University: New Mexico Institute of Mining and Technology
Team Member(s): Aaron Bentley, Byron Marohn, James Mason, Beryl Wootton
NI POC: David Bonal
Faculty Advisors: Dr. Hector Erives
Email Address: AunorSjet@gmail.com
Country: United States of America
The capstone class of the Electrical Engineering department at NMT is the Senior Design Team Project. This year, our team, using NI components, designed, built, and tested a remote-controlled diagnostics robot for Los Alamos National Labs to monitor the linear particle accelerator at their Neutron Science Center.
NI LabVIEW 2011 with assorted toolboxes,
A 4-slot CompactRIO,
NI9234 Analog Input Module,
NI9221 Analog Input Module,
NI9403 Digital Output Module
Because of the possibility of gamma radiation within the building that houses the linear particle accelerator at Los Alamos National Labs' Neutron Science Center, human scientists are not allowed to enter that beam tunnel. Though there are sensors already in place, these are at fixed points along the tunnel and cannot be moved while the accelerator is in operation. To address the sensory “blind spots” that have consequently formed, an Electrical Engineering Senior Design Team from the New Mexico Institute of Mining and Technology (NMT) made up of Aaron Bentley, Byron Marohn, James Mason, and Beryl Wootton built a remote-controlled diagnostics robot that will serve as researchers’ and engineers’ eyes and ears in the tunnel that houses the accelerator. Because each complex subsystem could itself be its own design project had the team chosen to build it from scratch, the design process instead consisted of selecting components that met the clients' requirements and focusing effort on integrating all the sensors and peripherals around National Instruments' CompactRIO. The final product features color and thermal visual input from the beam tunnel, directional sound, and radiation detection, and is controlled using a complex control program built on National Instruments' LabVIEW.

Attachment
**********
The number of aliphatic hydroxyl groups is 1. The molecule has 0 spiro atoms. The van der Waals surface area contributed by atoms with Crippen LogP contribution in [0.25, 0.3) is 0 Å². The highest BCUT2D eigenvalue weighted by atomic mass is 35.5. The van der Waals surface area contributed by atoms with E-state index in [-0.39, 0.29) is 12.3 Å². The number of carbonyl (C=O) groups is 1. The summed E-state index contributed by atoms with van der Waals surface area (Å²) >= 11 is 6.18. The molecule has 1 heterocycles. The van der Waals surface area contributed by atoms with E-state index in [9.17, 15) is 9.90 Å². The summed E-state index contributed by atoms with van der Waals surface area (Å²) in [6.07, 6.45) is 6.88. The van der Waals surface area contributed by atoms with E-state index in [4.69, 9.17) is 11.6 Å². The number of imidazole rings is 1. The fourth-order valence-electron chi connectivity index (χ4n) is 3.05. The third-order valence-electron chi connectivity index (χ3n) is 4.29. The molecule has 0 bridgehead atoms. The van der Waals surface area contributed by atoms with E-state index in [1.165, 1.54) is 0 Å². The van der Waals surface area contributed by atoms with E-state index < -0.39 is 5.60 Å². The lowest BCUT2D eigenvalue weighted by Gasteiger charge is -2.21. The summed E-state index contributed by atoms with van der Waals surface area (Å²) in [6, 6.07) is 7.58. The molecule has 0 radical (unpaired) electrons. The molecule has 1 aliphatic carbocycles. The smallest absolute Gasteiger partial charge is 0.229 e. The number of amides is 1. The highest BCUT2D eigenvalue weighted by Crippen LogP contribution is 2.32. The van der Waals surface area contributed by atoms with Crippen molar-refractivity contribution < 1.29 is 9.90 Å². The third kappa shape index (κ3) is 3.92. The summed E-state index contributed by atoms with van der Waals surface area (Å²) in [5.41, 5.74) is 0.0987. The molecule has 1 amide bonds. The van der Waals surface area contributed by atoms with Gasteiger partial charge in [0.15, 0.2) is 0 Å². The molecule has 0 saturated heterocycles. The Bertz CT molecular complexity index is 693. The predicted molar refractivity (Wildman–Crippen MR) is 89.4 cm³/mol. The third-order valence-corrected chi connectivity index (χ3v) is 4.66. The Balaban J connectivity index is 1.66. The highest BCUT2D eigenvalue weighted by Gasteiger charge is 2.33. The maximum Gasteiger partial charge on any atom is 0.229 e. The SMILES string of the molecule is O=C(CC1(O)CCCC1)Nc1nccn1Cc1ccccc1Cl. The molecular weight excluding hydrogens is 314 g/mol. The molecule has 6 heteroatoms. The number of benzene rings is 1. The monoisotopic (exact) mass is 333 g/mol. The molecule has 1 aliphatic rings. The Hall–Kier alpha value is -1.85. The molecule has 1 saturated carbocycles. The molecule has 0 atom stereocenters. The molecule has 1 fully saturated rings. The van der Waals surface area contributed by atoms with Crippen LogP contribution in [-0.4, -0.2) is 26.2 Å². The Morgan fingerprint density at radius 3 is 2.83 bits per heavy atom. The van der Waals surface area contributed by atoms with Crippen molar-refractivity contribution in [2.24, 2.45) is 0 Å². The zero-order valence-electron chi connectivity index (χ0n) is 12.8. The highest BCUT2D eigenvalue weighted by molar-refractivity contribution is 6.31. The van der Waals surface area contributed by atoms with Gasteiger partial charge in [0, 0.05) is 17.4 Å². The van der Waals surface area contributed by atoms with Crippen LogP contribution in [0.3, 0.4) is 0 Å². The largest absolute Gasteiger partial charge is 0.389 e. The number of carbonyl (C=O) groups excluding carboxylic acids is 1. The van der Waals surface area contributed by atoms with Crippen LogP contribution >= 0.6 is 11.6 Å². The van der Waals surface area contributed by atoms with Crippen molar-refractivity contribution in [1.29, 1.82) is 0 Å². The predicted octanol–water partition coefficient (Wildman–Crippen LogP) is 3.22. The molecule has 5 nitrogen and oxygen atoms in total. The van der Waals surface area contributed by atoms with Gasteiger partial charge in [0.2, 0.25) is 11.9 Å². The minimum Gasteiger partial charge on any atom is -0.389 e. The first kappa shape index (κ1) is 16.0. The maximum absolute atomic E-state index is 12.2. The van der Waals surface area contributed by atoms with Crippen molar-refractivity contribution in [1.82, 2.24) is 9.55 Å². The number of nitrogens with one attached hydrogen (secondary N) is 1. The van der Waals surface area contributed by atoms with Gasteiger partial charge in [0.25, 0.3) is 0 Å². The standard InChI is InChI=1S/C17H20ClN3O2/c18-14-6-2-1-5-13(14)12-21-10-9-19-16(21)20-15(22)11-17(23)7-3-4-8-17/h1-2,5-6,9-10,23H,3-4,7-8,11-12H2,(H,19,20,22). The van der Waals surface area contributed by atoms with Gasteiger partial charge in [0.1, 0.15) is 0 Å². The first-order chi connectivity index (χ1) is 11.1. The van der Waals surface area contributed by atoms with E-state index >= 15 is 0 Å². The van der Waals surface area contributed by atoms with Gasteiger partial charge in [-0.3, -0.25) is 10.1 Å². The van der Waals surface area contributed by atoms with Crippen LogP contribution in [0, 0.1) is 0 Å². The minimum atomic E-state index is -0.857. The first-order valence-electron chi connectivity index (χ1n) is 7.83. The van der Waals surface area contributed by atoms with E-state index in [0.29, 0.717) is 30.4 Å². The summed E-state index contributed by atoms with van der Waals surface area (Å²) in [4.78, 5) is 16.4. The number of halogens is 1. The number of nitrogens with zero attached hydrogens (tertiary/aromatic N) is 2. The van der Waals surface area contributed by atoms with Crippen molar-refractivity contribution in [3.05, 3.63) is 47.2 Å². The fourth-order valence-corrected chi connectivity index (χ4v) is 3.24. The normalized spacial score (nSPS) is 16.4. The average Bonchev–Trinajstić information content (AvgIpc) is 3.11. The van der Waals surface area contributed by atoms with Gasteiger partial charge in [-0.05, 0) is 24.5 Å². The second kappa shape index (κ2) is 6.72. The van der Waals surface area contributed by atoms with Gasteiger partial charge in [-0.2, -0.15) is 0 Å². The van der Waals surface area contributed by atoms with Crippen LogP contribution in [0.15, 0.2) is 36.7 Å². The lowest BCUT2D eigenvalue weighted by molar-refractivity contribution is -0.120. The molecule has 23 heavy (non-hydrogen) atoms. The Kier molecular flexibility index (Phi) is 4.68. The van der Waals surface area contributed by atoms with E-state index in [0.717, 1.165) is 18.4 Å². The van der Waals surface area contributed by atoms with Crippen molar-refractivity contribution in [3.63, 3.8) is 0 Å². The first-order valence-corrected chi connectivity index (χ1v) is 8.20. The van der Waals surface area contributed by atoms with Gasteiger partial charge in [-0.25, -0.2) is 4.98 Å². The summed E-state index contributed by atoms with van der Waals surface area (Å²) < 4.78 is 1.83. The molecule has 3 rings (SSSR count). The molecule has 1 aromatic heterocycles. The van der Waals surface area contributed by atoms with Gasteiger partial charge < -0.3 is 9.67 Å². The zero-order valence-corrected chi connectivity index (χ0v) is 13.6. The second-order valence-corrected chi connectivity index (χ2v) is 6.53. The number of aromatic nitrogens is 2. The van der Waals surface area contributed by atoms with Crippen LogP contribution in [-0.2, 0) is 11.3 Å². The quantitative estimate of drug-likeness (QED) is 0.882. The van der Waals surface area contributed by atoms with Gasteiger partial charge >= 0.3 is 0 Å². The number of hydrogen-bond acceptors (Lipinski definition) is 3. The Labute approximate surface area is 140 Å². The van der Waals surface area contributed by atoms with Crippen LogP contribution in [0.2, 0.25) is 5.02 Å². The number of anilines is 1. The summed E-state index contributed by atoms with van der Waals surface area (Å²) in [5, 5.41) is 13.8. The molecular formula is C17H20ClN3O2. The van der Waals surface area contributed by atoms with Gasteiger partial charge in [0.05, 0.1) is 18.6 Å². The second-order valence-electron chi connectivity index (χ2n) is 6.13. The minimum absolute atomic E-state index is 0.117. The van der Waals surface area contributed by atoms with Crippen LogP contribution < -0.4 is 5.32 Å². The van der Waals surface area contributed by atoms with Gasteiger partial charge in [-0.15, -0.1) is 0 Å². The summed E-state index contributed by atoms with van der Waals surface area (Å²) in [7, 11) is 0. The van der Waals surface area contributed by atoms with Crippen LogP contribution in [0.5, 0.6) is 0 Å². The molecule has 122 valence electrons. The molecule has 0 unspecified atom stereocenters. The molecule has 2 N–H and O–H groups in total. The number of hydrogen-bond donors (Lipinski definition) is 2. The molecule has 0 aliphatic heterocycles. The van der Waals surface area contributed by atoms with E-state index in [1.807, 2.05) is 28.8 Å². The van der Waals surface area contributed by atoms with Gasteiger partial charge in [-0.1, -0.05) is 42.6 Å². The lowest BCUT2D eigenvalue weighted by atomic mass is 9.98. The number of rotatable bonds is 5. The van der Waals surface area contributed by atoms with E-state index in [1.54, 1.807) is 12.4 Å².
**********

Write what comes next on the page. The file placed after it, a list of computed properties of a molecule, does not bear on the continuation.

The finalized robot features a sturdy chassis with tank-style treads that allow the robot to drive over small obstacles and a pan/tilt turret head upon which the sensor palette is mounted. The robot is powered by two 24V NiMH batteries and a four-layer power distribution printed circuit board. This board converts the 24V into stable voltages for all the subsystems on the robot and has a series of fuses (for safety purposes) and relays (to deactivate unused systems, thus saving power). The board also contains digital communication lines that connect the NI9403 Module on the CompactRIO to the digital input/output systems of all the sensors. This allowed the team to group the power and communications lines together in one, convenient connection. The chosen chassis has built-in, high-torque motors that are controlled by a motor driver; this motor driver uses packetized serial communication to receive commands to driver forward, backward, and turn in place, clockwise or counter-clockwise. The CompactRIO controller receives commands by network stream over wireless local area network. To accomplish this, the cRIO, along with the two cameras in the design, are connected to a network switch, which is connected to a network bridge. This bridge connects the robot to the network and makes the various network components look like one device. To warn bystanders the robot is in operation, the team has included light emitting diode strips that flash when the motors are given a command to move. These strips are mounted on the lid of the chassis, around the pan/tilt turret head. Mounted on the pan/tilt sensor platform are two cameras: a color camera and a thermal camera. These share a similar field of view, which allow the robot operator to have a side-by-side comparison of the same area. Mounted above the cameras are two light emitting diode arrays that serve as spotlights. The brightness is controlled by the cRIO controller via pulse-width modulation. Behind the spotlights are the radiation detectors and control board. This control board has a counter embedded on a field programmable gate array (FPGA) device that counts every time a high-energy Muon particle passes through the detectors. There are two microphones, one on either side of the radiation subsystem and spotlights. These connect to a C-Series Module directly and send stereo sound back to the operator. There is a complex software layout that mirrors the hardware and utilizes the CompactRIO's built-in field programmable gate array device to do the bulk of the processing. Each peripheral connects either directly to a C-Series Module or indirectly to the 9403 module through traces in the power distribution printed circuit board. The team used LabVIEW's Real Time development suite and used the Real Time aspect of the CompactRIO both to pass the data between the FPGA and the network bridge and to translate high-level commands into arrays of bytes for the FPGA to send to subsystems. The controller drives, moves, and receives feedback from the robot on a host computer running Microsoft Windows. Using the built-in Virtual Instruments (VI's) in LabVIEW, the team implemented a joystick to issue movement commands. Voltage indicators, battery charge indicators, radiation counts, and the color camera view are all displayed on the Front Panel of the program and can be easily reconfigured based on the operator's preference.